Good design is about defining a problem and solving it in a creative and engaging way. It doesn’t really matter if the project is a kitchen, a bathroom, a basement finish, or a new home – the design process is, at its core, the same.
Design starts with defining the parameters and goals of the project during Predesign. Predesign involves listening to the client, assessing the home, and helping to explore the underlying needs and wants. Some of the questions we address at this stage include:
- What are the existing conditions?
- How to the clients envision using the space?
- What “problems” are we solving for?
- What are the aesthetic and style preferences?
- What is the budget or budget range?
In a remodeling project, documenting the home involves creating a set of “existing conditions” drawings. These measured drawings are created in a 3d modeling program and are used as the foundation (so to speak) of the design process.
Using the existing conditions drawings as a base, several preliminary Design Concepts are prepared. There is rarely one and only one path; the design process is often about deciding between several “right” solutions that each have their own benefits and tradeoffs. Our role as designers includes guiding clients through that decision-making process.
Once a concept is finalized, we move into Design Development where we make sure the pieces fit together in line with the concept, define materials, and start filling in the rest of the “picture” to create a complete design.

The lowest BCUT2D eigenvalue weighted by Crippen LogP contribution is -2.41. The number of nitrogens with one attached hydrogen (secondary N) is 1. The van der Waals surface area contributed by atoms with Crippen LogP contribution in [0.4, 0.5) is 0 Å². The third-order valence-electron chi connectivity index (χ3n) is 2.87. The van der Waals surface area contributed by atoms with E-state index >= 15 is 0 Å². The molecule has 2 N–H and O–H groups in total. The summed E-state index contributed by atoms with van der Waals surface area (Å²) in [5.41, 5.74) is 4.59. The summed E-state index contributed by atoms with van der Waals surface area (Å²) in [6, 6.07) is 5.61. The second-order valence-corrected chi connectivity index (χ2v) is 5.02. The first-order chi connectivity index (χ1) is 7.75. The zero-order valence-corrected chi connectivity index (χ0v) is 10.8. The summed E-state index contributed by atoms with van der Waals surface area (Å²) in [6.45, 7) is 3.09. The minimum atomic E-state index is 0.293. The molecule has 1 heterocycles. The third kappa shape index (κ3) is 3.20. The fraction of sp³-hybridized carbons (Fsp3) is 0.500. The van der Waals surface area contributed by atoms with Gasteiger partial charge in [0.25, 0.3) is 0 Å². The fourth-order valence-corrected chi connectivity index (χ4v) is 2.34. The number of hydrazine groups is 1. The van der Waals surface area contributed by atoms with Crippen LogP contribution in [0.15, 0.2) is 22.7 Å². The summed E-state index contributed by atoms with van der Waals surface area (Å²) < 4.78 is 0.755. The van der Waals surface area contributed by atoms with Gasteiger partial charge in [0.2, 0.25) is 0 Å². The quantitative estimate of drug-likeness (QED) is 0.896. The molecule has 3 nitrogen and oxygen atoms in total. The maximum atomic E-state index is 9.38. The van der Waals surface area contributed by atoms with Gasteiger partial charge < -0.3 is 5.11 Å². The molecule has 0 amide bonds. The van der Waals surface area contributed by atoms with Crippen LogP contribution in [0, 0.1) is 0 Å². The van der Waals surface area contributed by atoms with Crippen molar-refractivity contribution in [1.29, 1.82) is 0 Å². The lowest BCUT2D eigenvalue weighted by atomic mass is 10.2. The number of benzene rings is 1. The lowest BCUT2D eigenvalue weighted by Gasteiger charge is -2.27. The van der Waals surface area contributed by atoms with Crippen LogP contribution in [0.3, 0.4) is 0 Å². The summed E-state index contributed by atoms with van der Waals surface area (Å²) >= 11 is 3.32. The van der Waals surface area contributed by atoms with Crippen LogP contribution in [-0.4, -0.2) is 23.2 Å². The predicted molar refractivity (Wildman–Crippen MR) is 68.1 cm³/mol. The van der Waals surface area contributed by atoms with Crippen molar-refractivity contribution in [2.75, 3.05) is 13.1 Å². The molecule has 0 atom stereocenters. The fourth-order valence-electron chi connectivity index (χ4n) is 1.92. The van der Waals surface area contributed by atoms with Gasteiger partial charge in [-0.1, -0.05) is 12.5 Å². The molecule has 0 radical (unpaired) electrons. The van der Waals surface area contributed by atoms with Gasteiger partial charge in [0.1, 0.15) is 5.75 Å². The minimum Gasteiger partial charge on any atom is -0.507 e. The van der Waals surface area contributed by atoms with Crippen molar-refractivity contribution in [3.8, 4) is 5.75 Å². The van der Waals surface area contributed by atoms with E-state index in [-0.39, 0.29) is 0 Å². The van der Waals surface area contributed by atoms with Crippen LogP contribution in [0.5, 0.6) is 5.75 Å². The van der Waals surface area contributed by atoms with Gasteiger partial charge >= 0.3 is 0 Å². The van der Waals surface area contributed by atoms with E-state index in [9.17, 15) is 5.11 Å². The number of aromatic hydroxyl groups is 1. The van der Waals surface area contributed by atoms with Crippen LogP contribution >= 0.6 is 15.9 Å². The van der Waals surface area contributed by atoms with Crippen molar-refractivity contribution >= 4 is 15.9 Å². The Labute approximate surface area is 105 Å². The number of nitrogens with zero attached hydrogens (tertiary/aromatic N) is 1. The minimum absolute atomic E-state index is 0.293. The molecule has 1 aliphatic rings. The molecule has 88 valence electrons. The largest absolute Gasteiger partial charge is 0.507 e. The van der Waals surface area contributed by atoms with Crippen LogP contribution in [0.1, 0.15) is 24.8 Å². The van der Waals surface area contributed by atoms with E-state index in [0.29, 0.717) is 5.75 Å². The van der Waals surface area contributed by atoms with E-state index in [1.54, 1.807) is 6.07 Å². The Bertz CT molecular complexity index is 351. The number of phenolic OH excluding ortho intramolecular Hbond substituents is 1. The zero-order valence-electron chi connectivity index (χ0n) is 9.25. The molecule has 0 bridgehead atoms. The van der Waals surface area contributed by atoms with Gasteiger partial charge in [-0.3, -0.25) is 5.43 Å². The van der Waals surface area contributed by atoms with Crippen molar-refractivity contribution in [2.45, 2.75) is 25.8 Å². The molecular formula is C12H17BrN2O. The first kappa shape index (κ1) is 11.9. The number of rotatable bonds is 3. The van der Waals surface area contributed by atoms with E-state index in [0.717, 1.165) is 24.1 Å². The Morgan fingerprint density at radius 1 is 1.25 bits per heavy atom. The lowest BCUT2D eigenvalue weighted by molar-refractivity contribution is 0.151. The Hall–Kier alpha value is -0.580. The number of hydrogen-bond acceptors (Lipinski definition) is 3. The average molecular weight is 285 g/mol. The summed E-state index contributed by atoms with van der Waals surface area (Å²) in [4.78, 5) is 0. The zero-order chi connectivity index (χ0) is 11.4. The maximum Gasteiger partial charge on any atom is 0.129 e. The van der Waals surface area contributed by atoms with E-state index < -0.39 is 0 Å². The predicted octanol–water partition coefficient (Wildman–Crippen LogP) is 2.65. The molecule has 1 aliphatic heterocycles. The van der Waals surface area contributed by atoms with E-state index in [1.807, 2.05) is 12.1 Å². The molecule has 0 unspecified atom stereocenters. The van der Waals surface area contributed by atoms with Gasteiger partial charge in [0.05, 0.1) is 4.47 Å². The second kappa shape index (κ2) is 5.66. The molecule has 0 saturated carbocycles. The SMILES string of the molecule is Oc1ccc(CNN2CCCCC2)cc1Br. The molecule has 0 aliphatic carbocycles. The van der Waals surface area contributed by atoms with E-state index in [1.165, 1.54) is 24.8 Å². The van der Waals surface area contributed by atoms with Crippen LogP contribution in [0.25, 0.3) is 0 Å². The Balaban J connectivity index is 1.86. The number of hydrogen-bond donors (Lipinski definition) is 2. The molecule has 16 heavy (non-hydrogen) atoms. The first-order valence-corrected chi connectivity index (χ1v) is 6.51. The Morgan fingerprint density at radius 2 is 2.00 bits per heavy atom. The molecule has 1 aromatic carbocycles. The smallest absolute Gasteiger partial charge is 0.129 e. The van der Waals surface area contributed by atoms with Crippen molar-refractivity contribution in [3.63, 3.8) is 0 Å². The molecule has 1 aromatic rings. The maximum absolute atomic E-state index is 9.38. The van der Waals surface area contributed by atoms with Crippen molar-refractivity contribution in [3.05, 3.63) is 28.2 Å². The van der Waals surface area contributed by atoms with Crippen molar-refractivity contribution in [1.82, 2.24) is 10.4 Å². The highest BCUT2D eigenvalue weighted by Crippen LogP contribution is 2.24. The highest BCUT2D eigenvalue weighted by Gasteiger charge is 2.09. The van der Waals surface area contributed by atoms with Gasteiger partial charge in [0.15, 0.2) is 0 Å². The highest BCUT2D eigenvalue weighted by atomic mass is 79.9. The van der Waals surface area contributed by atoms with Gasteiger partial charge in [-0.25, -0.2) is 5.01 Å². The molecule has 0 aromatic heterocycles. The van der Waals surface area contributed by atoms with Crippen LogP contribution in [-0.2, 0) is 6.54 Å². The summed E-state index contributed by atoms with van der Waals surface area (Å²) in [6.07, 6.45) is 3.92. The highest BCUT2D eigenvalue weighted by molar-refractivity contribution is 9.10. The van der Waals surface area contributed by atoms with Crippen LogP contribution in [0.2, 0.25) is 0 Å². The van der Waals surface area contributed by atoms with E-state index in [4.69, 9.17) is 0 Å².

In general, we try to make the broad decisions early on in the process and proceed through without major revisions. Sometimes, however, it becomes necessary to revisit earlier decisions as the concepts are developed. Of course, it is a lot easier to do this while we are drawing then when the project is under construction! This is one reason Silent Rivers values the design process so much.
Design Development transitions into the Construction Documents phase. During this phase, we add additional detail necessary to fully describe the construction. In a best case scenario, this includes everything down to the cabinet hardware and paint colors! The final construction documents are used as a tool for communicating the design intent to the Silent Rivers estimator who will prepare the final pricing, to the City who will be issuing the building permits, and to the Silent Rivers artisans who will be creating the work.